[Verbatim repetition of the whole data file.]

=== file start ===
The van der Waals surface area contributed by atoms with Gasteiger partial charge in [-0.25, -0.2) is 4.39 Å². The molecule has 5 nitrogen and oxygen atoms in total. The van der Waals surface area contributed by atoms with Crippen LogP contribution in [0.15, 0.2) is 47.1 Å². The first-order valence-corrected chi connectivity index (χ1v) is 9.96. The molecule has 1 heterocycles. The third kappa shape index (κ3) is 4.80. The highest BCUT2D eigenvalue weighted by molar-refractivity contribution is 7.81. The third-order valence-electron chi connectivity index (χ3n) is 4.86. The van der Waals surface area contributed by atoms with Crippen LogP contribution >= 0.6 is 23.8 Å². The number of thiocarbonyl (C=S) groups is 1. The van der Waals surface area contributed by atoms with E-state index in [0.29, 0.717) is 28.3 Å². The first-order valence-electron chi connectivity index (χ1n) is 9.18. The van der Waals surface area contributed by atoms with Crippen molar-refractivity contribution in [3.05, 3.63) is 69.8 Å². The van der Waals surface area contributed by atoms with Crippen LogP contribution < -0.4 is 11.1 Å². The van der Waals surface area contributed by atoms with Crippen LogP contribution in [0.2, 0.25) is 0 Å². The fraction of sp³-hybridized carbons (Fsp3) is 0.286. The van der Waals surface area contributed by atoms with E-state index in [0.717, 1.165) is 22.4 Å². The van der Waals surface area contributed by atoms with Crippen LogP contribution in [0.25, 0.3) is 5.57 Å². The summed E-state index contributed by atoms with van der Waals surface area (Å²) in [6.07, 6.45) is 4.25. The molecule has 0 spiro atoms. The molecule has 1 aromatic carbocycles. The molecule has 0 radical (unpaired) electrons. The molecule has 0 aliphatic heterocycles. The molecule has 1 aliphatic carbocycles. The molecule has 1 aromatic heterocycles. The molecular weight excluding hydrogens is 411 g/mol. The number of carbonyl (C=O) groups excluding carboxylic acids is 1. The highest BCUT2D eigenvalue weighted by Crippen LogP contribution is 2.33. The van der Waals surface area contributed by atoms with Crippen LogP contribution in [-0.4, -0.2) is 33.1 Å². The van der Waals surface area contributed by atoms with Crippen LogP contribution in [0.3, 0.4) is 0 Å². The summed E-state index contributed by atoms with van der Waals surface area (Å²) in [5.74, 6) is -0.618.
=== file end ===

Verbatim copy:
The van der Waals surface area contributed by atoms with Gasteiger partial charge in [-0.25, -0.2) is 4.39 Å². The molecule has 5 nitrogen and oxygen atoms in total. The van der Waals surface area contributed by atoms with Crippen LogP contribution in [0.15, 0.2) is 47.1 Å². The first-order valence-corrected chi connectivity index (χ1v) is 9.96. The molecule has 1 heterocycles. The third kappa shape index (κ3) is 4.80. The highest BCUT2D eigenvalue weighted by molar-refractivity contribution is 7.81. The third-order valence-electron chi connectivity index (χ3n) is 4.86. The van der Waals surface area contributed by atoms with Crippen LogP contribution >= 0.6 is 23.8 Å². The number of thiocarbonyl (C=S) groups is 1. The van der Waals surface area contributed by atoms with E-state index in [0.29, 0.717) is 28.3 Å². The first-order valence-electron chi connectivity index (χ1n) is 9.18. The van der Waals surface area contributed by atoms with Crippen molar-refractivity contribution in [3.05, 3.63) is 69.8 Å². The van der Waals surface area contributed by atoms with Crippen LogP contribution < -0.4 is 11.1 Å². The van der Waals surface area contributed by atoms with Crippen LogP contribution in [0.2, 0.25) is 0 Å². The fraction of sp³-hybridized carbons (Fsp3) is 0.286. The van der Waals surface area contributed by atoms with E-state index in [0.717, 1.165) is 22.4 Å². The van der Waals surface area contributed by atoms with Crippen LogP contribution in [0.25, 0.3) is 5.57 Å². The summed E-state index contributed by atoms with van der Waals surface area (Å²) in [6.07, 6.45) is 4.25. The molecule has 0 spiro atoms. The molecule has 1 aromatic carbocycles. The molecule has 0 radical (unpaired) electrons. The molecule has 0 aliphatic heterocycles. The molecule has 1 aliphatic carbocycles. The molecule has 1 aromatic heterocycles. The molecular weight excluding hydrogens is 411 g/mol. The number of carbonyl (C=O) groups excluding carboxylic acids is 1. The highest BCUT2D eigenvalue weighted by Crippen LogP contribution is 2.33. The van der Waals surface area contributed by atoms with Crippen LogP contribution in [-0.4, -0.2) is 33.1 Å². The van der Waals surface area contributed by atoms with Crippen LogP contribution in [0.3, 0.4) is 0 Å². The summed E-state index contributed by atoms with van der Waals surface area (Å²) in [5.74, 6) is -0.618.